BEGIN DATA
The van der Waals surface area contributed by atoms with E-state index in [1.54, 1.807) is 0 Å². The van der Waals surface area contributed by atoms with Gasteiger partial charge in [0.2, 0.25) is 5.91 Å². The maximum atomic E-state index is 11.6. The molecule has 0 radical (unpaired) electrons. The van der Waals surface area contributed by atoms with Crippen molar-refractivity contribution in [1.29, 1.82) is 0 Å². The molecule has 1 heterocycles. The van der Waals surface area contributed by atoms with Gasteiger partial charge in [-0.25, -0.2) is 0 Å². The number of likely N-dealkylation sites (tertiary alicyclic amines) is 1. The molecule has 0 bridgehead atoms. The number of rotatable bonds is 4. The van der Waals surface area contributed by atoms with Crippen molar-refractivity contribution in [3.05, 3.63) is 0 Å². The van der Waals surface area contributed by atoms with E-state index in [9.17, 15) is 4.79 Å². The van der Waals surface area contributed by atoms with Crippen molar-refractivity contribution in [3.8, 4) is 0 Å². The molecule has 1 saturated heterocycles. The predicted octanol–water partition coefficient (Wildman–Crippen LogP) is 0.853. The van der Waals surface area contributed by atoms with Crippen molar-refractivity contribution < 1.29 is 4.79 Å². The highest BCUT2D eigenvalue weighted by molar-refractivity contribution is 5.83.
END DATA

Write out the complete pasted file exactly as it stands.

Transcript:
The van der Waals surface area contributed by atoms with E-state index in [1.54, 1.807) is 0 Å². The van der Waals surface area contributed by atoms with Gasteiger partial charge in [0.2, 0.25) is 5.91 Å². The maximum atomic E-state index is 11.6. The molecule has 0 radical (unpaired) electrons. The van der Waals surface area contributed by atoms with Crippen molar-refractivity contribution in [1.29, 1.82) is 0 Å². The molecule has 1 heterocycles. The van der Waals surface area contributed by atoms with Gasteiger partial charge in [-0.25, -0.2) is 0 Å². The number of likely N-dealkylation sites (tertiary alicyclic amines) is 1. The molecule has 0 bridgehead atoms. The number of rotatable bonds is 4. The van der Waals surface area contributed by atoms with Crippen molar-refractivity contribution in [3.05, 3.63) is 0 Å². The van der Waals surface area contributed by atoms with E-state index in [9.17, 15) is 4.79 Å². The van der Waals surface area contributed by atoms with Crippen molar-refractivity contribution in [3.8, 4) is 0 Å². The molecule has 1 saturated heterocycles. The predicted octanol–water partition coefficient (Wildman–Crippen LogP) is 0.853. The van der Waals surface area contributed by atoms with Crippen molar-refractivity contribution < 1.29 is 4.79 Å². The highest BCUT2D eigenvalue weighted by molar-refractivity contribution is 5.83.